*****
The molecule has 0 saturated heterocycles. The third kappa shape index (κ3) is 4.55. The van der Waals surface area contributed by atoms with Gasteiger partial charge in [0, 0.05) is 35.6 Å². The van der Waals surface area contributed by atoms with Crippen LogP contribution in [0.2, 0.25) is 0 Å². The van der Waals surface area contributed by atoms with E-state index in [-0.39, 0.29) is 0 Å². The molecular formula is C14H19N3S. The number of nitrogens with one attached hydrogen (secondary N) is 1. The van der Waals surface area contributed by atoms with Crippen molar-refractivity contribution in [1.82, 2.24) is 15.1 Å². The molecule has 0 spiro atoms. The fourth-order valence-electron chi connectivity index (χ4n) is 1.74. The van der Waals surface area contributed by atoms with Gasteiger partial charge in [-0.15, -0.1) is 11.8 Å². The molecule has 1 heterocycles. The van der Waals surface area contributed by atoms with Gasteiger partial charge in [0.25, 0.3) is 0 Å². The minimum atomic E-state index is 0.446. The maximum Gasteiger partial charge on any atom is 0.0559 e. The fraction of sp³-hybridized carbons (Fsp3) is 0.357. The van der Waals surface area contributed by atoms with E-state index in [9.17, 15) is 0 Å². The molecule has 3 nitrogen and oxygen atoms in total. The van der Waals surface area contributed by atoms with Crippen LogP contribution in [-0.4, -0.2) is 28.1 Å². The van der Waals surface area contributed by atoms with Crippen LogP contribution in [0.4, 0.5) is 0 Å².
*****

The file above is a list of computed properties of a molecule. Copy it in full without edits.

The molecule has 0 saturated heterocycles. The third kappa shape index (κ3) is 4.55. The van der Waals surface area contributed by atoms with Gasteiger partial charge in [0, 0.05) is 35.6 Å². The van der Waals surface area contributed by atoms with Crippen LogP contribution in [0.2, 0.25) is 0 Å². The van der Waals surface area contributed by atoms with E-state index in [-0.39, 0.29) is 0 Å². The molecular formula is C14H19N3S. The number of nitrogens with one attached hydrogen (secondary N) is 1. The van der Waals surface area contributed by atoms with Crippen molar-refractivity contribution in [1.82, 2.24) is 15.1 Å². The molecule has 0 spiro atoms. The fourth-order valence-electron chi connectivity index (χ4n) is 1.74. The van der Waals surface area contributed by atoms with Gasteiger partial charge in [-0.15, -0.1) is 11.8 Å². The molecule has 1 heterocycles. The van der Waals surface area contributed by atoms with Gasteiger partial charge in [0.25, 0.3) is 0 Å². The minimum atomic E-state index is 0.446. The maximum Gasteiger partial charge on any atom is 0.0559 e. The fraction of sp³-hybridized carbons (Fsp3) is 0.357. The van der Waals surface area contributed by atoms with E-state index in [9.17, 15) is 0 Å². The molecule has 3 nitrogen and oxygen atoms in total. The van der Waals surface area contributed by atoms with Crippen LogP contribution in [-0.4, -0.2) is 28.1 Å². The van der Waals surface area contributed by atoms with Crippen LogP contribution in [0.4, 0.5) is 0 Å².